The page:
“Steven Newcomb’s work on the Doctrine of Discovery in his many essays and his 2008 book “Pagans in the Promise Land” is the spark that ignited individuals in the Episcopal Church to pursue the resolution.”

Indigenous Peoples Literature posts articles of mine about Indigenous Peoples’ rights. Two internationally renowned indigenous activists [Steven Newcomb and Tony Castanha] who are in the forefront of the movement to influence the Pope to revoke the 15th century Papal bull [Inter Caetera], a bull that is the source of the past and present-day harmful racism against indigenous people in the Western Hemisphere, correspond with me and have mentioned that I have written “good articles” on this topic. (ref.) Tony Castanha wrote: “Very good article” (ref.)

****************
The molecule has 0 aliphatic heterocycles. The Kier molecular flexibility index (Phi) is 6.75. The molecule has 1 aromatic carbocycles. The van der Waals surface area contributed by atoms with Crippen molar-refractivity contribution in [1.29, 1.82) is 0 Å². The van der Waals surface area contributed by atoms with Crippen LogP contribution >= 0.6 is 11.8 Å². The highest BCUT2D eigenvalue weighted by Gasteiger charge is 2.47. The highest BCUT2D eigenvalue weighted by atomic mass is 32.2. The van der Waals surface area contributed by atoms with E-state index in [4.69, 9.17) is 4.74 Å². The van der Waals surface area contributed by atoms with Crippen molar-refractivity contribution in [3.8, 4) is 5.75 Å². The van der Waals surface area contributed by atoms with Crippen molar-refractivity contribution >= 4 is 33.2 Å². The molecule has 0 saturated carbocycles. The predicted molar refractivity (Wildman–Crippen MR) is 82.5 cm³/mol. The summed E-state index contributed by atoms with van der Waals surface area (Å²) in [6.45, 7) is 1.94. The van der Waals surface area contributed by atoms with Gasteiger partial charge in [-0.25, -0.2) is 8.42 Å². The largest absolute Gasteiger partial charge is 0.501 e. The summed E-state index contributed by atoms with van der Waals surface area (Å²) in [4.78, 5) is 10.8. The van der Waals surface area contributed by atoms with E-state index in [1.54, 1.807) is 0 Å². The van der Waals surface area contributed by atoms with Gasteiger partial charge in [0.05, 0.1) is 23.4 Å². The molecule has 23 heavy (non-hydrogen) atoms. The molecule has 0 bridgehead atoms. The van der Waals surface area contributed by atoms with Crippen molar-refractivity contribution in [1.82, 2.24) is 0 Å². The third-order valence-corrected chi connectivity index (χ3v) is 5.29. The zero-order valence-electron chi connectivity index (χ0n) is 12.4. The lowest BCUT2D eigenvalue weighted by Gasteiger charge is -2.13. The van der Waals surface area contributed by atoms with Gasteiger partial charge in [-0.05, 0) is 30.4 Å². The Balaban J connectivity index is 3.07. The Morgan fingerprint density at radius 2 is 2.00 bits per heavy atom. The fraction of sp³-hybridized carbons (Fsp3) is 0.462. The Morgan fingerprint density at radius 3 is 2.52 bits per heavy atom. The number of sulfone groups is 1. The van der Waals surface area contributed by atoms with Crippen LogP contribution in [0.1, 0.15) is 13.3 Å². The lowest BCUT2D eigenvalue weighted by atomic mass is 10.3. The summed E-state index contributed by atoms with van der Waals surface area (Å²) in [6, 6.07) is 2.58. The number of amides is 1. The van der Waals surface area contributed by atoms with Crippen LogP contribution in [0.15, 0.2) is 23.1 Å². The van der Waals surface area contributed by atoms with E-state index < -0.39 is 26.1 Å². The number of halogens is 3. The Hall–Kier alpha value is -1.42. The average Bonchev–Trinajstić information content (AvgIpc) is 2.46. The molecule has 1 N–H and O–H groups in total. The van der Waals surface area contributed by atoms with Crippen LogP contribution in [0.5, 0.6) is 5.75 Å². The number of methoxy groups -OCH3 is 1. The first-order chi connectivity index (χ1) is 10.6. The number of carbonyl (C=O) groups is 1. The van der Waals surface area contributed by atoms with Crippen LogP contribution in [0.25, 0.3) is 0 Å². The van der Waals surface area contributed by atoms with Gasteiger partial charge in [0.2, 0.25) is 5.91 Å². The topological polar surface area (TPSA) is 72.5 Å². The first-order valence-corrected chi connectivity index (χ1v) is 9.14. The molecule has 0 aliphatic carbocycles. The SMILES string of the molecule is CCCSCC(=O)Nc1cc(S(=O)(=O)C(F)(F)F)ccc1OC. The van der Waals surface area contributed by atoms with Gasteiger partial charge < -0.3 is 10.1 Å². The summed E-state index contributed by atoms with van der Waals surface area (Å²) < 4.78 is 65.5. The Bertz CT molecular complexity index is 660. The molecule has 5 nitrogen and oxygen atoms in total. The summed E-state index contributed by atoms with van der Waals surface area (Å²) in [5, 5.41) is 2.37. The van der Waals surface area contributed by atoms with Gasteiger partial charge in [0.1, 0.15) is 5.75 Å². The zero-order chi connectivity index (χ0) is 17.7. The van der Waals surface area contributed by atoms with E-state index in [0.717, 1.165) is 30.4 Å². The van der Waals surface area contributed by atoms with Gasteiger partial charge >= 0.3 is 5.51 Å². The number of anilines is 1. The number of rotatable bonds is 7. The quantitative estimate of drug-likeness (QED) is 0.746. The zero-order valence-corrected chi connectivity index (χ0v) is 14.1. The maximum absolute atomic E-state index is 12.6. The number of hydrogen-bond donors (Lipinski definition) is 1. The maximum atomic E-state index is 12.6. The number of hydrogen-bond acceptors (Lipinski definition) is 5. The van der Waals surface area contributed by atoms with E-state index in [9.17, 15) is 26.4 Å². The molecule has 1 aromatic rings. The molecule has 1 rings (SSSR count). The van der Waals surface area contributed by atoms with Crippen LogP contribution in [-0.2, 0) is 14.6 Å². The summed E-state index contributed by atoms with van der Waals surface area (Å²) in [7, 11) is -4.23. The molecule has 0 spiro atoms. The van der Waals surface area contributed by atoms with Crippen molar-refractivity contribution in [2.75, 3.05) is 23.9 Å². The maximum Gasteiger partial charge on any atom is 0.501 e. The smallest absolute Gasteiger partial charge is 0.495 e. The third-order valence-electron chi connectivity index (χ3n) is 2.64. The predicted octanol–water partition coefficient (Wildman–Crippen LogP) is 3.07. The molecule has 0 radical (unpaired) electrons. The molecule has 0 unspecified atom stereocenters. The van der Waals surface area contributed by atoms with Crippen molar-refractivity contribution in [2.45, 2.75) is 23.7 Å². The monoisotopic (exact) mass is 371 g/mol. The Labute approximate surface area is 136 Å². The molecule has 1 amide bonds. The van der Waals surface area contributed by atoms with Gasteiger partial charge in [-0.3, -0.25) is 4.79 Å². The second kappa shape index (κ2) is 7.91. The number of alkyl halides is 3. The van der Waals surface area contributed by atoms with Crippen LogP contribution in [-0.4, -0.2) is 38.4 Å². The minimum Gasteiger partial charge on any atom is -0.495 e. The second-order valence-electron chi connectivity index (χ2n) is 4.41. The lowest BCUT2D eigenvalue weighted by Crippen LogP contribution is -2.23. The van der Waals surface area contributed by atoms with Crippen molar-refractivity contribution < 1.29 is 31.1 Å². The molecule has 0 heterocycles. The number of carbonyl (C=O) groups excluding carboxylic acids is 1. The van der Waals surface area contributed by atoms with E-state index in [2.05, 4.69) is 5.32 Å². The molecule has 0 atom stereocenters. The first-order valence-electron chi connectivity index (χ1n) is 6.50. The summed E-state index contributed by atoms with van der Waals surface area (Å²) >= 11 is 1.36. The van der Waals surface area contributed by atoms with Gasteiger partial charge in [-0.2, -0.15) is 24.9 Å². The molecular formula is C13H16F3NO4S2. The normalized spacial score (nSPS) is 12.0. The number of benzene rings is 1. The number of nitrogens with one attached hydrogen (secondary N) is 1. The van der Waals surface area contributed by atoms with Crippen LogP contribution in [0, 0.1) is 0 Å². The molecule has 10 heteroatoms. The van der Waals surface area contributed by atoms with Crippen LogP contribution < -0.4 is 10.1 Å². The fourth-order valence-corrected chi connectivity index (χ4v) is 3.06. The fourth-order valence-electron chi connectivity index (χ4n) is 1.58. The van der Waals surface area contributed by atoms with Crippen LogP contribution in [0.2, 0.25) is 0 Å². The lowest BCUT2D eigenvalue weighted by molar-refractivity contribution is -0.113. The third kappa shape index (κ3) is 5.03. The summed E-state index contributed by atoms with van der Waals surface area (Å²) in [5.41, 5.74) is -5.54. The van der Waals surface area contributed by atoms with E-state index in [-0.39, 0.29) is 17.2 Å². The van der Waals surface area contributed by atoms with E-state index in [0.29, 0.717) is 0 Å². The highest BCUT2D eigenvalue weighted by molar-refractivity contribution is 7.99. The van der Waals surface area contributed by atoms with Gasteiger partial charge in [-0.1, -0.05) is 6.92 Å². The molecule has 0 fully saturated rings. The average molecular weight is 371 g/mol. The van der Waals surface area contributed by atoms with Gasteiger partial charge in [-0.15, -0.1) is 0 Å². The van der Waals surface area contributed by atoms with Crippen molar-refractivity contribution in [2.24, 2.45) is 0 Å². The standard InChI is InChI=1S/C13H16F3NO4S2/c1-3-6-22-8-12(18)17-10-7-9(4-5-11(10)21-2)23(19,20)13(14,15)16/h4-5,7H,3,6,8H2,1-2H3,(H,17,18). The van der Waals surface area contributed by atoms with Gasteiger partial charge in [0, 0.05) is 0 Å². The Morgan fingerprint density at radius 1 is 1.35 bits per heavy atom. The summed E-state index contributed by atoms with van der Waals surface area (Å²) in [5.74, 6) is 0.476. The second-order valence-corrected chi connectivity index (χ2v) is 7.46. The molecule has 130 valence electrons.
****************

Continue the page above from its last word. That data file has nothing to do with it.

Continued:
According to Steven Newcomb, the United Nations Declaration On The Rights Of Indigenous People is a declaration that had to be written and passed because of a series of 15th century papal bulls that denied Indigenous Peoples their fundamental human rights. (ref.)

A United Nations World Conference Against Racism document identifies the Doctrine of Discovery as being the source of past and present-day racism against Indigenous Peoples. (ref.)

During the 1993 UN Parliament of World Religions, 60 indigenous delegates wrote a Declaration of Vision asking the Pope of the Roman Catholic Church to revoke the 15th century papal bull [Inter Caetera], a bull that is at the heart of the Doctrine of Discovery, so that Indigenous People in the Western Hemisphere can regain their fundamental human rights.